"They didn't need writers, they were brilliant on their own." It takes a confident gagsmith to say that, even when referring to comics of the calibre of Bob Hope and George Burns, but Fred Fox could afford to be generous. He was in the vanguard of television and radio scripting from the Second World War onwards and wasn't in danger of making himself redundant.
Born in 1915 in St Louis, Fox graduated from the University of California at Berkeley in 1938 before getting his first job as a writer-producer for the San Franciscan radio stations KYA and KSFO. The latter aired his one performing success as the children's character Freddie the Fox in a show that, although a huge hit, was axed after a barrage of complaints from the audience's mothers. Apparently, their offspring were imitating the furry creature's stutter.
For the first 18 months of America's involvement in the Second World War, Fred Fox worked for the Office of War Information, then relocated to Hollywood in the hope of becoming one of the fresh, new writers that established comedians were allegedly seeking. He achieved this almost at once, putting funny words into the mouths of George Burns and his wife Gracie Allen as well as Bing Crosby, Doris Day and the musical parodist Spike Jones, but it was in 1944 that he signed up for the man who proved to be virtually his lifelong employer.
Bob Hope was notorious for expecting his army of joke-providers to drop everything - even their honeymoon - when the call came for new material. In 1946 Fox's bride, Mercedes, might have been forgiven for thinking her new husband was already betrothed, to the star of NBC's Pepsodent Show; but Bob and Dolores Hope made it up to the young marrieds by offering them the use of the Hope family home in Palm Springs.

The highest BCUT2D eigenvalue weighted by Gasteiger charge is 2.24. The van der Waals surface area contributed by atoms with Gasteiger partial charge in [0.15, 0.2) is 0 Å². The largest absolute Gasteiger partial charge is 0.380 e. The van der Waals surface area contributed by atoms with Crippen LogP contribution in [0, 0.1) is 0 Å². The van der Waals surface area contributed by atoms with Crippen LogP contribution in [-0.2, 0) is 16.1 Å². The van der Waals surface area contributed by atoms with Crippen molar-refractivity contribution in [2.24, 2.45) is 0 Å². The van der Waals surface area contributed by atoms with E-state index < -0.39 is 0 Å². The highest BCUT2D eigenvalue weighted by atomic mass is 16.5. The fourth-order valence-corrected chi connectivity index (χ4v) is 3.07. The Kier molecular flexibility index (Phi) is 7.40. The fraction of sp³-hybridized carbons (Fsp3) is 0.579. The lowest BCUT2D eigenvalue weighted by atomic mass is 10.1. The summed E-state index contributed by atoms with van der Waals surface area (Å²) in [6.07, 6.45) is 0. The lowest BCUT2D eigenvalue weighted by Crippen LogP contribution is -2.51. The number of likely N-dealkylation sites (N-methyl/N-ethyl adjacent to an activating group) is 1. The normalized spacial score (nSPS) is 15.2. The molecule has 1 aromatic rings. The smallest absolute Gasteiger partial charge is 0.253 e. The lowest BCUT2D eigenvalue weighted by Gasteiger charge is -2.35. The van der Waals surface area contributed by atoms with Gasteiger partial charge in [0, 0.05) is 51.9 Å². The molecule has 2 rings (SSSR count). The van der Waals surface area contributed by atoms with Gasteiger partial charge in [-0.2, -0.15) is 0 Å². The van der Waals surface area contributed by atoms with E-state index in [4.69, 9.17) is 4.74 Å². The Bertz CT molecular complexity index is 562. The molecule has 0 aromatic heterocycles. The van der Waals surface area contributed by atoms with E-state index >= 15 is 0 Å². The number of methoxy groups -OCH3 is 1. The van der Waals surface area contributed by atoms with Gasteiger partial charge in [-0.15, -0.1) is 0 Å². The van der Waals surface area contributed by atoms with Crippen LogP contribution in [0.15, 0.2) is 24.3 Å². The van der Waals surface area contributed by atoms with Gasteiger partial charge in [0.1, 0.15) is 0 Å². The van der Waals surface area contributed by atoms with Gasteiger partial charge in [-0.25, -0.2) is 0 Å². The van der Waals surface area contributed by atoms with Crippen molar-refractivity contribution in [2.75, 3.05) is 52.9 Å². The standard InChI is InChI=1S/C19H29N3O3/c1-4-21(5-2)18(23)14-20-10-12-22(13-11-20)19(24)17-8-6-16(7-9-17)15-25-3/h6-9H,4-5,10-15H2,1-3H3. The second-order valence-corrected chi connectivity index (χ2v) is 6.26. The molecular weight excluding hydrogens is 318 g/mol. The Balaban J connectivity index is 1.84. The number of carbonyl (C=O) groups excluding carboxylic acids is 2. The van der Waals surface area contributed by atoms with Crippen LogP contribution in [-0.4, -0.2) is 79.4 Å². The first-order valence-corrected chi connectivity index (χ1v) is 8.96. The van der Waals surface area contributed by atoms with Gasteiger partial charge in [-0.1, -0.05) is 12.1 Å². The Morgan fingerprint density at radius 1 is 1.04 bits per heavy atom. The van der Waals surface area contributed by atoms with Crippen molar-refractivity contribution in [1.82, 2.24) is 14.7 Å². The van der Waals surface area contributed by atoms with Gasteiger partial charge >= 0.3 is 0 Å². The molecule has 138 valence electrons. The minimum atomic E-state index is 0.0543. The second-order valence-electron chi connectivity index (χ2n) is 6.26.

As television began to turn listeners into viewers in the early 1950s, Fox found the time and energy to balance his work on the yearly Bob Hope Christmas Specials and the famous US troop galas with a raft of output for other entertainers. The star vehicles of Red Skelton, Jackie Gleason and Jerry Lewis were all enriched by Fox's contributions, each being rooted in a mixture of sketch and stand-up, but his gravitation towards a longer form started emerging in the Sixties, most notably on series showcasing Lucille Ball.
The Lucy Show and its successor, Here's Lucy, ran for 12 years between them, capitalising on the comedienne's existing prime-time reign. Another of Fox's associations, however, caused controversy throughout middle America, despite being far milder than its British counterpart. All in the Family (based on Till Death Us Do Part) blew away the cosy domestic format of the mainstream sitcom, focusing instead on the bigotry of the father-figure.
Fox returned to familiar territory after a certain veteran performer came out of retirement aged nearly 80, earning himself a Writers Guild award for The George Burns Comedy Hour. He also co-wrote a Burns movie, Oh God! Book II (1980), and enjoyed the distinction of having three of his television shows scheduled back to back on the same evening: specials for Burns and Hope, plus an episode of The Love Boat.
Throughout all this, the working relationship with Bob Hope had endured. One joke Fox didn't create for Hope came out when Fox and his wife were expecting twins. Hope quipped: "Fred doesn't only stutter when he talks."
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